The third great principle of Swedenborg's philosophy likewise comes to the support of this view. There are three degrees in man, essentially distinct or discrete from each other, each one utterly incapable of ever becoming the other, though each two approaching the other by continuous degrees. These three discrete degrees are as distinct from each other as end, cause, and effect,” or as “soul, body, and operation," or as “love, wisdom, and power,” or as “will, understanding, and life.” These three degrees are effigied in nature by the three kingdoms, which, consequently, are essentially distinct and discreted one from the other. Hence to talk of the mineral becoming, by evolution, the vegetable, or the vegetable developing into the animal, or the animal developing into the man, is as unreasonable as to talk of the effect developing into the cause, and the cause into the end: or the operations of soul and body developing into the body, and the body developing into the soul! These things are all discretely distinct and un-interchangeable. To produce each, required a special act of creation, the making of something to outwardly and naturally exist which previously only divinely existed in God. Yet these discreted things each approach each other, so as to render it most difficult for man to say where the body ends and the soul begins, where the cause ends and the effect begins; and, consequently, it is equally difficult to determine where each kingdom of nature terminates and another commences, or whether some objects are rightly classed as mineral or vegetable, and some others as vegetable or animal. This difficulty is, however, only as to classification, and arises solely from the defect of our discriminatory powers and the deficiency of our knowledge. As knowledge increases, and as our faculties of distinguishing between diverse things improve, the difficulty will be swept away.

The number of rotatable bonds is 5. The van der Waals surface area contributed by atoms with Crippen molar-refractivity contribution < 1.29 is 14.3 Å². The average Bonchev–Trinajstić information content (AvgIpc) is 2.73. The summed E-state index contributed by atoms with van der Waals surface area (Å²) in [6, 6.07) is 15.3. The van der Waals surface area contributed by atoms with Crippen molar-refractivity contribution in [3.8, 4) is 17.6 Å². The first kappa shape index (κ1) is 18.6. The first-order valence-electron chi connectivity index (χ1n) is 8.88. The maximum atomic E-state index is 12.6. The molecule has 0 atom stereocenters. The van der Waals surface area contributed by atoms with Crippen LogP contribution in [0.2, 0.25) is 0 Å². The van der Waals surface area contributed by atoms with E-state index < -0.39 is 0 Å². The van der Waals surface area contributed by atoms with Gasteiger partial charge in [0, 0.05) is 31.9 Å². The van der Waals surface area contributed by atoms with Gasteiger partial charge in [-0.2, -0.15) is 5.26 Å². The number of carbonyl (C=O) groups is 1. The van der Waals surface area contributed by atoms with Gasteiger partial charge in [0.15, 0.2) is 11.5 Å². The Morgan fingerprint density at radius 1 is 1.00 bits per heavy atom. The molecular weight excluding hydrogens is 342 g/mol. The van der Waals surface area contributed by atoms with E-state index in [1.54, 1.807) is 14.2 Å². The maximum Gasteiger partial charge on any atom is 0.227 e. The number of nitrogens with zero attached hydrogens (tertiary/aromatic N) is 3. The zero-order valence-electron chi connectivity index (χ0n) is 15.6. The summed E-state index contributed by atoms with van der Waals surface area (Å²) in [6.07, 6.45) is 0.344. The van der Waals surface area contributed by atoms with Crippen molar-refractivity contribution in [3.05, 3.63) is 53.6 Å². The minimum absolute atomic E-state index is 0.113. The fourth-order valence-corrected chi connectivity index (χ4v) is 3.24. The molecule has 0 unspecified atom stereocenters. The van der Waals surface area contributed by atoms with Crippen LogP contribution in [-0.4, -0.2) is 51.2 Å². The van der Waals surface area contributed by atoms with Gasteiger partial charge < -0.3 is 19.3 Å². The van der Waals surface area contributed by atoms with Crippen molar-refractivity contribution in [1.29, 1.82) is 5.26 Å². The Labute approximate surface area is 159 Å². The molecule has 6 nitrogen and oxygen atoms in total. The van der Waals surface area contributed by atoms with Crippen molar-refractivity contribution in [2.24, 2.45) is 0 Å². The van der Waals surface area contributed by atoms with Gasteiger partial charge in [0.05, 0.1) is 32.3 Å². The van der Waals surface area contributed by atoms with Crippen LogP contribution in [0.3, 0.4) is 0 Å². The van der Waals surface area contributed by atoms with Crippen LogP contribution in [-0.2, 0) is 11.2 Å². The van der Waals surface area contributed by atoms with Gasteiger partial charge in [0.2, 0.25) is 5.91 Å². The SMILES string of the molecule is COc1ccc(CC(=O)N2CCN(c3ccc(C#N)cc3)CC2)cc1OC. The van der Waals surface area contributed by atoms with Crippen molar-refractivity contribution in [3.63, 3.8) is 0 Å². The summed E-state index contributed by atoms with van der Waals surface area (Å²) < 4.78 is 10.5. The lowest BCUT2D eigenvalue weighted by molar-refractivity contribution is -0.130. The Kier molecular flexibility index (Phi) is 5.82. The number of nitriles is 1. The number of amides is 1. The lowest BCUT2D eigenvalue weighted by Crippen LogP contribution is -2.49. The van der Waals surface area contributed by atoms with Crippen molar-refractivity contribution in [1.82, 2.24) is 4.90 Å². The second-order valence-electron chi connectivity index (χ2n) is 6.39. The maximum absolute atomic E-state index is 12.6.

An impassable gulf exists between those things which belong to two different planes or degrees of existence. By no process of evolution or gradual development by the means of “natural and sexual selection," or otherwise, can the one become the other.